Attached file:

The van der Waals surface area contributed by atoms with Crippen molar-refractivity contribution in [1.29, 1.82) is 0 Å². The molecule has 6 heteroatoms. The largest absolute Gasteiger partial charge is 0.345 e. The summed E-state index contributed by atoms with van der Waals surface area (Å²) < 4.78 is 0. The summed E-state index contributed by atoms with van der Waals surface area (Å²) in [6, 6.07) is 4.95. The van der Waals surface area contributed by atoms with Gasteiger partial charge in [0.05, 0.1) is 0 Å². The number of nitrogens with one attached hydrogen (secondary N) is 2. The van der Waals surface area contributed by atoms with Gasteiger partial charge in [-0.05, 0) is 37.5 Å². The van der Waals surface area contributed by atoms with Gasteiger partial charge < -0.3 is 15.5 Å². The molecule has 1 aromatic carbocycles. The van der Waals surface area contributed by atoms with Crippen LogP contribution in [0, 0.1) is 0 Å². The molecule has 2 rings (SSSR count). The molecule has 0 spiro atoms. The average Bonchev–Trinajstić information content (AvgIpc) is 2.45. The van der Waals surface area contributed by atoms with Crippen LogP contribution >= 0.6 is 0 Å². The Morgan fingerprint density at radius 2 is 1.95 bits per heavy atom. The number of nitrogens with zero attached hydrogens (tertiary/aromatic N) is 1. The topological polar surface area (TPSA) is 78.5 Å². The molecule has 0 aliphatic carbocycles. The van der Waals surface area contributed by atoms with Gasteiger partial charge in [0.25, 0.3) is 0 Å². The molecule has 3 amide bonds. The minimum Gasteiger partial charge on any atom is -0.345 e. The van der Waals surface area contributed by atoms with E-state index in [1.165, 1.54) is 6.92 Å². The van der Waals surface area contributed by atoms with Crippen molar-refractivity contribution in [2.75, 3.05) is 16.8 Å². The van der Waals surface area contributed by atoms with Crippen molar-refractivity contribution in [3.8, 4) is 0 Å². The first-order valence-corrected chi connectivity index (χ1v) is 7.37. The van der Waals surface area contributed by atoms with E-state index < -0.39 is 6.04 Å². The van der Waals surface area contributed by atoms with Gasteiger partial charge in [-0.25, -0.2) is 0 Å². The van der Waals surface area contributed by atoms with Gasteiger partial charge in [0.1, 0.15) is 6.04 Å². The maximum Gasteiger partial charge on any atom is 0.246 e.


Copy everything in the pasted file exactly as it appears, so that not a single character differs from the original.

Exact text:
The van der Waals surface area contributed by atoms with Crippen molar-refractivity contribution in [1.29, 1.82) is 0 Å². The molecule has 6 heteroatoms. The largest absolute Gasteiger partial charge is 0.345 e. The summed E-state index contributed by atoms with van der Waals surface area (Å²) < 4.78 is 0. The summed E-state index contributed by atoms with van der Waals surface area (Å²) in [6, 6.07) is 4.95. The van der Waals surface area contributed by atoms with Gasteiger partial charge in [0.05, 0.1) is 0 Å². The number of nitrogens with one attached hydrogen (secondary N) is 2. The van der Waals surface area contributed by atoms with Gasteiger partial charge in [-0.05, 0) is 37.5 Å². The van der Waals surface area contributed by atoms with Gasteiger partial charge < -0.3 is 15.5 Å². The molecule has 1 aromatic carbocycles. The van der Waals surface area contributed by atoms with Crippen LogP contribution in [0, 0.1) is 0 Å². The molecule has 2 rings (SSSR count). The molecule has 0 spiro atoms. The average Bonchev–Trinajstić information content (AvgIpc) is 2.45. The van der Waals surface area contributed by atoms with Crippen LogP contribution >= 0.6 is 0 Å². The Morgan fingerprint density at radius 2 is 1.95 bits per heavy atom. The number of nitrogens with zero attached hydrogens (tertiary/aromatic N) is 1. The topological polar surface area (TPSA) is 78.5 Å². The molecule has 0 aliphatic carbocycles. The van der Waals surface area contributed by atoms with Gasteiger partial charge in [0.25, 0.3) is 0 Å². The molecule has 3 amide bonds. The minimum Gasteiger partial charge on any atom is -0.345 e. The van der Waals surface area contributed by atoms with E-state index in [1.165, 1.54) is 6.92 Å². The van der Waals surface area contributed by atoms with Crippen molar-refractivity contribution in [2.75, 3.05) is 16.8 Å². The van der Waals surface area contributed by atoms with Crippen molar-refractivity contribution in [3.8, 4) is 0 Å². The first-order valence-corrected chi connectivity index (χ1v) is 7.37. The van der Waals surface area contributed by atoms with E-state index < -0.39 is 6.04 Å². The van der Waals surface area contributed by atoms with Gasteiger partial charge in [-0.25, -0.2) is 0 Å². The van der Waals surface area contributed by atoms with Gasteiger partial charge in [0.1, 0.15) is 6.04 Å². The maximum Gasteiger partial charge on any atom is 0.246 e.